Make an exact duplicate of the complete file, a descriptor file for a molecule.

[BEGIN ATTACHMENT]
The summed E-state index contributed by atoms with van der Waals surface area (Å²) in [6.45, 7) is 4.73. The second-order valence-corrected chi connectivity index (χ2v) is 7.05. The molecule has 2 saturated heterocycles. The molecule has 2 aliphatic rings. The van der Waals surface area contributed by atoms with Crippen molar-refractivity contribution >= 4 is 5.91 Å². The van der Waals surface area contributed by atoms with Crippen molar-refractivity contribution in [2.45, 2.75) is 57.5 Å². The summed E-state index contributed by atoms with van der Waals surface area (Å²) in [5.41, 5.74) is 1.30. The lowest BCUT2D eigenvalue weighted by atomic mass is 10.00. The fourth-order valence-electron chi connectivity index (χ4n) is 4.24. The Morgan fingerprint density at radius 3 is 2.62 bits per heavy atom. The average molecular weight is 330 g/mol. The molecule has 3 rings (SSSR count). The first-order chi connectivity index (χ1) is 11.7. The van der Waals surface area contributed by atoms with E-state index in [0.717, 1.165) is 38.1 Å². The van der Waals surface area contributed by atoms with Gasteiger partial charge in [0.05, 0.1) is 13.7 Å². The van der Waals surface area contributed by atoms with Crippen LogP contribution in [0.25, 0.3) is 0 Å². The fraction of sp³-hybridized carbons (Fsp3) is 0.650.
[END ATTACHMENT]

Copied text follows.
The summed E-state index contributed by atoms with van der Waals surface area (Å²) in [6.45, 7) is 4.73. The second-order valence-corrected chi connectivity index (χ2v) is 7.05. The molecule has 2 saturated heterocycles. The molecule has 2 aliphatic rings. The van der Waals surface area contributed by atoms with Crippen molar-refractivity contribution >= 4 is 5.91 Å². The van der Waals surface area contributed by atoms with Crippen molar-refractivity contribution in [2.45, 2.75) is 57.5 Å². The summed E-state index contributed by atoms with van der Waals surface area (Å²) in [5.41, 5.74) is 1.30. The lowest BCUT2D eigenvalue weighted by atomic mass is 10.00. The fourth-order valence-electron chi connectivity index (χ4n) is 4.24. The Morgan fingerprint density at radius 3 is 2.62 bits per heavy atom. The average molecular weight is 330 g/mol. The molecule has 3 rings (SSSR count). The first-order chi connectivity index (χ1) is 11.7. The van der Waals surface area contributed by atoms with E-state index in [0.717, 1.165) is 38.1 Å². The van der Waals surface area contributed by atoms with Gasteiger partial charge in [0.05, 0.1) is 13.7 Å². The van der Waals surface area contributed by atoms with Crippen LogP contribution in [0.25, 0.3) is 0 Å². The fraction of sp³-hybridized carbons (Fsp3) is 0.650.